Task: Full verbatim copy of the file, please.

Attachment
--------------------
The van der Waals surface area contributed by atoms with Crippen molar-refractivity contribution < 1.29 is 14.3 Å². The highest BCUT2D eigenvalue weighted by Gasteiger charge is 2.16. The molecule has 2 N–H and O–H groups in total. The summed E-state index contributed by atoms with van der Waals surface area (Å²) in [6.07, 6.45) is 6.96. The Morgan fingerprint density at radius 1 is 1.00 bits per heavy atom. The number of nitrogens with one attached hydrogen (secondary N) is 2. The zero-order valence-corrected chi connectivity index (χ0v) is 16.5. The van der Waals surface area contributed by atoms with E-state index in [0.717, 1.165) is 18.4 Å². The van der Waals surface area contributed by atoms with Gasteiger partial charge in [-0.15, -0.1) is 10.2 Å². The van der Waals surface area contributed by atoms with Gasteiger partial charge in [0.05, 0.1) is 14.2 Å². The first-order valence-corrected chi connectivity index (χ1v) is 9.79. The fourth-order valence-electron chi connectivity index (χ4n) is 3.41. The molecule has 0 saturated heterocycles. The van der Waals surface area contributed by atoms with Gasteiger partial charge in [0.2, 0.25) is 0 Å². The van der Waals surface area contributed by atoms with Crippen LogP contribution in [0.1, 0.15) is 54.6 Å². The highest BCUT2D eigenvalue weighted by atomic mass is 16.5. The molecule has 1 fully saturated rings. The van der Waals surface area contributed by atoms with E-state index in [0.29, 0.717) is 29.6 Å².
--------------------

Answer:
The van der Waals surface area contributed by atoms with Crippen molar-refractivity contribution < 1.29 is 14.3 Å². The highest BCUT2D eigenvalue weighted by Gasteiger charge is 2.16. The molecule has 2 N–H and O–H groups in total. The summed E-state index contributed by atoms with van der Waals surface area (Å²) in [6.07, 6.45) is 6.96. The Morgan fingerprint density at radius 1 is 1.00 bits per heavy atom. The number of nitrogens with one attached hydrogen (secondary N) is 2. The zero-order valence-corrected chi connectivity index (χ0v) is 16.5. The van der Waals surface area contributed by atoms with E-state index in [0.717, 1.165) is 18.4 Å². The van der Waals surface area contributed by atoms with Gasteiger partial charge in [-0.15, -0.1) is 10.2 Å². The van der Waals surface area contributed by atoms with Gasteiger partial charge in [0.05, 0.1) is 14.2 Å². The first-order valence-corrected chi connectivity index (χ1v) is 9.79. The fourth-order valence-electron chi connectivity index (χ4n) is 3.41. The molecule has 0 saturated heterocycles. The van der Waals surface area contributed by atoms with Gasteiger partial charge in [0.2, 0.25) is 0 Å². The van der Waals surface area contributed by atoms with Crippen LogP contribution in [0.1, 0.15) is 54.6 Å². The highest BCUT2D eigenvalue weighted by atomic mass is 16.5. The molecule has 1 fully saturated rings. The van der Waals surface area contributed by atoms with E-state index in [0.29, 0.717) is 29.6 Å².